Your head spinning yet? Well, since the cartoonish Venezuelan government is the gift which keeps on giving, they have tied the value of the BsS to the Petro. The petro is a government-created cryptocurrency (defeating the purpose of cryptos to begin with) with a value “tied” to the value of a Venezuelan barrel of oil. One petro is worth one barrel. The government created this crypto by confiscating (stealing) the miners for bitcoin and other cryptos which private Venezuelans were using to generate these cryptos in order to escape the uncontrollable inflation.
Gideon Long said of this move in the Financial Times: “Mr Maduro said the new ‘sovereign bolívar would be tied to the petro, a state-controlled cryptocurrency he launched this year with much fanfare but little clarity. The petro is supposedly backed by Venezuela’s huge oil reserves, even though there is no guarantee that oil will ever be brought to the surface. The government says it received $5bn in offers during a presale and initial coin offering of the petro but has yet to explain where the money is, and there is no secondary market for the currency. Since there is no market for it, there is also no market price for the petro so it is difficult to understand what anchoring to it would mean, said Francisco Rodriguez, an economist and expert on Venezuela at Torino Capital investment bank in New York. The Venezuelan government retains the capacity to print petros. This makes anchoring the bolívar to the petro not that different from anchoring the bolívar to itself.”
So let’s go back in history to my childhood and that 1,000 Bs. which is now worth .000000001 BsS. When I was a child, my parents purchased an apartment for 9 million Bs. (at the time $450,000). When we take the value of that apartment to today’s Venezuelan economy, it is worth .09 BsS. or about $6. How’s that for being underwater on your mortgage?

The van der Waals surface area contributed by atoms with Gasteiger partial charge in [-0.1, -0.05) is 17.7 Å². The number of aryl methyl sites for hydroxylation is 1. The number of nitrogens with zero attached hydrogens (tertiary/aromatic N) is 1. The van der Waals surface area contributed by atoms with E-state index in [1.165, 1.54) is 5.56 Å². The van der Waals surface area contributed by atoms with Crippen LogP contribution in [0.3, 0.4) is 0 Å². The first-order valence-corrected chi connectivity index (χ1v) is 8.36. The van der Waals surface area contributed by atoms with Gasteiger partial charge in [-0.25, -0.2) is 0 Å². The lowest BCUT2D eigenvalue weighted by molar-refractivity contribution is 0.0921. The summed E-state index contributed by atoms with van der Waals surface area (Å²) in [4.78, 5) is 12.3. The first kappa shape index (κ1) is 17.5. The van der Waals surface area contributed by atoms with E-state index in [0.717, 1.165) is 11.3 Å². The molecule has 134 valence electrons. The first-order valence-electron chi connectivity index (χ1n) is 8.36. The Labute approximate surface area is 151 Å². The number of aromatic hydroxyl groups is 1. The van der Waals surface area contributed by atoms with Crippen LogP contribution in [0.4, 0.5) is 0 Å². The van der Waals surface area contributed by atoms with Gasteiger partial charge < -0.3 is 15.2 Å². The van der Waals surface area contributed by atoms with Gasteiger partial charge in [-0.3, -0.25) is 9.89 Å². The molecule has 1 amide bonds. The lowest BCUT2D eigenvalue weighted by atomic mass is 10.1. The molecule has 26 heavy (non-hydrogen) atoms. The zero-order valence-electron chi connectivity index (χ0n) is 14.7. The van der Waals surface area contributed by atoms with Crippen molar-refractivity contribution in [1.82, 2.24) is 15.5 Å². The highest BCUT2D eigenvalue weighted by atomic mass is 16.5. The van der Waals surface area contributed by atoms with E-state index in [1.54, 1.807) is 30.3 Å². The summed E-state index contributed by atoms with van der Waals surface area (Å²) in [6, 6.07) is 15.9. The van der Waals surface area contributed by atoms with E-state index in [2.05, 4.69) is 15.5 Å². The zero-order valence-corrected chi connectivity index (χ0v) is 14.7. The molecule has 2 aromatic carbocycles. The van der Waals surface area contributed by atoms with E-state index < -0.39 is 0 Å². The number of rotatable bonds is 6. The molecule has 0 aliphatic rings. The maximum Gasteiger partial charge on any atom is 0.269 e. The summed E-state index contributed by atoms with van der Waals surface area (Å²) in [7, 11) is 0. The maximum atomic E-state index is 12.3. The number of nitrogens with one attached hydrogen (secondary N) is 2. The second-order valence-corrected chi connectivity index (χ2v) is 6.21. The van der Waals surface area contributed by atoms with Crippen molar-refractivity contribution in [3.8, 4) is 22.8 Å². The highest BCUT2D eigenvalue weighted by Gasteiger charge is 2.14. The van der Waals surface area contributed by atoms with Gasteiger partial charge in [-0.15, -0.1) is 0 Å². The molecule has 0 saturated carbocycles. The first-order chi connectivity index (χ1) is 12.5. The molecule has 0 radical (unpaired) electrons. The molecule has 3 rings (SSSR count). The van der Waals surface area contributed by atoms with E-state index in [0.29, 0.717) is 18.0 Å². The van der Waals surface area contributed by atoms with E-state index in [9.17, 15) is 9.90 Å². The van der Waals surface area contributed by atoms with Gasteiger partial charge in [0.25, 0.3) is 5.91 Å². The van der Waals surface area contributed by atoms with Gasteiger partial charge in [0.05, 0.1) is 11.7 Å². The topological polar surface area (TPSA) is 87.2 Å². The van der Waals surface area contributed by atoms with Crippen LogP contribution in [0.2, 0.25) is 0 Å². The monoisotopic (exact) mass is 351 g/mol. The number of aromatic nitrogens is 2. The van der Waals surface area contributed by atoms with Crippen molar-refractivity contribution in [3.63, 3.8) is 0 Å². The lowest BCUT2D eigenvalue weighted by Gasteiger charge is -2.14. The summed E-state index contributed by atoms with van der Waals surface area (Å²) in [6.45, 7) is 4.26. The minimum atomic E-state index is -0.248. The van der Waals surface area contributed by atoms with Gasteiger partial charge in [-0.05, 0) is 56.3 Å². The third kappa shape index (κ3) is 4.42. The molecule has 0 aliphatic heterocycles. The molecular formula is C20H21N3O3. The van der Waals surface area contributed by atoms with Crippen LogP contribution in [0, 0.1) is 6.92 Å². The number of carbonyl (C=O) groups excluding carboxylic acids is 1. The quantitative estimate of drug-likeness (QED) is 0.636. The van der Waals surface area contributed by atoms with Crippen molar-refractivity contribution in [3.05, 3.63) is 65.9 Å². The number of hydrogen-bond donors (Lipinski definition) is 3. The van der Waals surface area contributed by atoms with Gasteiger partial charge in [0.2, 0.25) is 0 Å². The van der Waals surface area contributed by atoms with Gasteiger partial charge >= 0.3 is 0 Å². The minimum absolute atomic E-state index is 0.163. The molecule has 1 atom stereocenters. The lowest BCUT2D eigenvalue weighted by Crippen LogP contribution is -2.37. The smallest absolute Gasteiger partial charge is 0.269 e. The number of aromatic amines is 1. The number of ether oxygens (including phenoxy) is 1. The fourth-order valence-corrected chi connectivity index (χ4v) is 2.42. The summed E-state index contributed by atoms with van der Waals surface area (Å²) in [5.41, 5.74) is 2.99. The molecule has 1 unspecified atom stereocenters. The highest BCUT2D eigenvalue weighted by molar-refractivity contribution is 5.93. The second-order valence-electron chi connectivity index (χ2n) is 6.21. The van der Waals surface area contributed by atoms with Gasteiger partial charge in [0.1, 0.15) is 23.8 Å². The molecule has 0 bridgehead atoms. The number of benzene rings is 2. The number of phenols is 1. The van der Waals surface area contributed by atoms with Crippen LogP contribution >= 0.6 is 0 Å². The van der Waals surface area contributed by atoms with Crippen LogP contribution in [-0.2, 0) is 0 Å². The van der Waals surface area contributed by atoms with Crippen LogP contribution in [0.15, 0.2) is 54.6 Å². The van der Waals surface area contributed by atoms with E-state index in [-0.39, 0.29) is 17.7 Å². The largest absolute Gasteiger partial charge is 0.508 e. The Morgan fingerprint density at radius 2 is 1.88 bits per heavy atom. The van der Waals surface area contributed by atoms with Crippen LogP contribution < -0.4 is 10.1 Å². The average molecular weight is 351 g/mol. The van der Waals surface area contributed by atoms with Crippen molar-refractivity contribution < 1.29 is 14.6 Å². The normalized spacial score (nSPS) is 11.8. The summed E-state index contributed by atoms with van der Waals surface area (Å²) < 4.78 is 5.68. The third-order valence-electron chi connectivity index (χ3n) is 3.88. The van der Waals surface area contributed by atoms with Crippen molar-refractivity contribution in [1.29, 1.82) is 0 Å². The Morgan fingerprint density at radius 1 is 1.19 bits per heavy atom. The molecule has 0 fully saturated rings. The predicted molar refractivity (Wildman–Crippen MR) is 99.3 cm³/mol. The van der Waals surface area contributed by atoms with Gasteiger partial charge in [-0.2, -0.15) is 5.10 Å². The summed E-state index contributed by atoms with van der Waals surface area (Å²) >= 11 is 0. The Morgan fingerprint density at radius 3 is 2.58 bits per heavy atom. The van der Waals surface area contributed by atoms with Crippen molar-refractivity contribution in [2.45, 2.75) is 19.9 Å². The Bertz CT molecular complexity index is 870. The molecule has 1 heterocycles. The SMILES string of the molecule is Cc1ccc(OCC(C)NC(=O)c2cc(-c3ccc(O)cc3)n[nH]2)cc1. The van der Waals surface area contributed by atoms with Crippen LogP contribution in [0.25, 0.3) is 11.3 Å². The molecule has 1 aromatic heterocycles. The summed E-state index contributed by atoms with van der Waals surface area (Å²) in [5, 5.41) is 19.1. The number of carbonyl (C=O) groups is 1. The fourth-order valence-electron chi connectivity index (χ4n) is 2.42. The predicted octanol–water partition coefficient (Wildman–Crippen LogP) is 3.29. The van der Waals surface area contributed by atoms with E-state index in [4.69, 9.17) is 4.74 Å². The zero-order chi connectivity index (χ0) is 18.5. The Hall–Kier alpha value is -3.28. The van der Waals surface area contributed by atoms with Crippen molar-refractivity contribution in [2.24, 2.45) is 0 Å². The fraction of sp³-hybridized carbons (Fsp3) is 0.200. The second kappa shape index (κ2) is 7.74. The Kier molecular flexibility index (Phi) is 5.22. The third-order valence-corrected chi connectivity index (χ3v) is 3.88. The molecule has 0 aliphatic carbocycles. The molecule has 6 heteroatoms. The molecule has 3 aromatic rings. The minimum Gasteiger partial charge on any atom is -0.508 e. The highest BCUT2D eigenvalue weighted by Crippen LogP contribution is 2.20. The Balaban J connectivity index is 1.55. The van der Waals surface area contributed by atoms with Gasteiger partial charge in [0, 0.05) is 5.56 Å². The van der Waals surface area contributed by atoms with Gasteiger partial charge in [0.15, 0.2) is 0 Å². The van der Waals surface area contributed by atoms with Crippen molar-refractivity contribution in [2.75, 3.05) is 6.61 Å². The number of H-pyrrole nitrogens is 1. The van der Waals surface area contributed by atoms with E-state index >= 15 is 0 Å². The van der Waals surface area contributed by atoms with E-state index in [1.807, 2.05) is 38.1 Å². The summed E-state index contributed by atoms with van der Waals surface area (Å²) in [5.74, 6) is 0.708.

Because of this economic package the political opposition, including Maria Corina Machado, have called for a general strike of the entire country for an undefined amount of time. This strike began Monday, and so far, the country is pretty much at a standstill.
Make no mistake: this is not a Venezuelan issue. This crisis affects the entire world, especially our hemisphere. An estimated 1 million Venezuelans have entered the United States in the past three years (most legally) and over 3 million have fled, largely to Colombia and Spain. Other countries in the region, like Ecuador and Peru, are now cracking down on the immigration issue by requiring Venezuelans to have passports to enter the country. Not an unreasonable request, but when you consider the cost and time of acquiring a passport in Venezuela, which is over $3000 or 50 Petros, or 50 BsS, or 5,000,000 BsF, or 5,000,000,000 real Bolivars (the ones I knew in my youth), it becomes rather prohibitive and naive to expect a working-class Venezuelan escaping that nightmare to have a passport.
The bottom line is that this is the worst economic collapse in world history for a country which has never gone to war. It is quite literally unsustainable. Venezuela’s soap opera will end in violence, with either a bloody and prolonged civil war between the libertarian youth and the armed forces (a.k.a. Cartel sicarios), or the more preferable scenario of an international humanitarian intervention by the United States and Colombia.